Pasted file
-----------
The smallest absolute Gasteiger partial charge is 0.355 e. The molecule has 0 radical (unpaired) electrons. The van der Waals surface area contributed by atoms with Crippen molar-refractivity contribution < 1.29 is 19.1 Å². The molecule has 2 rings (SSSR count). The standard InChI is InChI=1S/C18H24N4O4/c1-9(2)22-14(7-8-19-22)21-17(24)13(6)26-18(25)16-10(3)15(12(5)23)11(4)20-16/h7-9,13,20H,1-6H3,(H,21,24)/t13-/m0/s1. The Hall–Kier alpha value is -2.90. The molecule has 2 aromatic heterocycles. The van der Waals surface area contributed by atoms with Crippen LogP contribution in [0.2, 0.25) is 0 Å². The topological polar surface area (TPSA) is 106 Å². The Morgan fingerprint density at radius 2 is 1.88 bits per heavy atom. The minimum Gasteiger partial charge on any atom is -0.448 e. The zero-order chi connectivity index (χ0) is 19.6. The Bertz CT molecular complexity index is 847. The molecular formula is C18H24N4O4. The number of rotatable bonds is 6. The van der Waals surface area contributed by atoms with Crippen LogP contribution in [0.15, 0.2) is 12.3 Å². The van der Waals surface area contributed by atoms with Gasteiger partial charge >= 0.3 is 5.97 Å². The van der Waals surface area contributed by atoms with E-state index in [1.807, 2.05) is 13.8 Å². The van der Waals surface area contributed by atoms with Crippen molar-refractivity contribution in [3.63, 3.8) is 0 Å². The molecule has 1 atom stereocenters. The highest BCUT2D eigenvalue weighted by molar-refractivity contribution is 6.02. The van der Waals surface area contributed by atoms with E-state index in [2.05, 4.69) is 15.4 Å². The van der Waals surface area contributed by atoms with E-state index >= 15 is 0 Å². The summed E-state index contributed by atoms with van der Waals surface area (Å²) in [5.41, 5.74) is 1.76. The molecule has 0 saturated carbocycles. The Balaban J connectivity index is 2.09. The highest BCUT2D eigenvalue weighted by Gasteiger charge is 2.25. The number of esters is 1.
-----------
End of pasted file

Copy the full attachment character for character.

The smallest absolute Gasteiger partial charge is 0.355 e. The molecule has 0 radical (unpaired) electrons. The van der Waals surface area contributed by atoms with Crippen molar-refractivity contribution < 1.29 is 19.1 Å². The molecule has 2 rings (SSSR count). The standard InChI is InChI=1S/C18H24N4O4/c1-9(2)22-14(7-8-19-22)21-17(24)13(6)26-18(25)16-10(3)15(12(5)23)11(4)20-16/h7-9,13,20H,1-6H3,(H,21,24)/t13-/m0/s1. The Hall–Kier alpha value is -2.90. The molecule has 2 aromatic heterocycles. The van der Waals surface area contributed by atoms with Crippen LogP contribution in [0.2, 0.25) is 0 Å². The topological polar surface area (TPSA) is 106 Å². The Morgan fingerprint density at radius 2 is 1.88 bits per heavy atom. The minimum Gasteiger partial charge on any atom is -0.448 e. The zero-order chi connectivity index (χ0) is 19.6. The Bertz CT molecular complexity index is 847. The molecular formula is C18H24N4O4. The number of rotatable bonds is 6. The van der Waals surface area contributed by atoms with Crippen LogP contribution in [0.15, 0.2) is 12.3 Å². The van der Waals surface area contributed by atoms with Gasteiger partial charge >= 0.3 is 5.97 Å². The van der Waals surface area contributed by atoms with E-state index in [1.807, 2.05) is 13.8 Å². The van der Waals surface area contributed by atoms with Crippen molar-refractivity contribution in [3.63, 3.8) is 0 Å². The molecule has 1 atom stereocenters. The highest BCUT2D eigenvalue weighted by molar-refractivity contribution is 6.02. The van der Waals surface area contributed by atoms with E-state index in [2.05, 4.69) is 15.4 Å². The van der Waals surface area contributed by atoms with E-state index >= 15 is 0 Å². The summed E-state index contributed by atoms with van der Waals surface area (Å²) in [5.41, 5.74) is 1.76. The molecule has 0 saturated carbocycles. The Balaban J connectivity index is 2.09. The highest BCUT2D eigenvalue weighted by Gasteiger charge is 2.25. The number of esters is 1.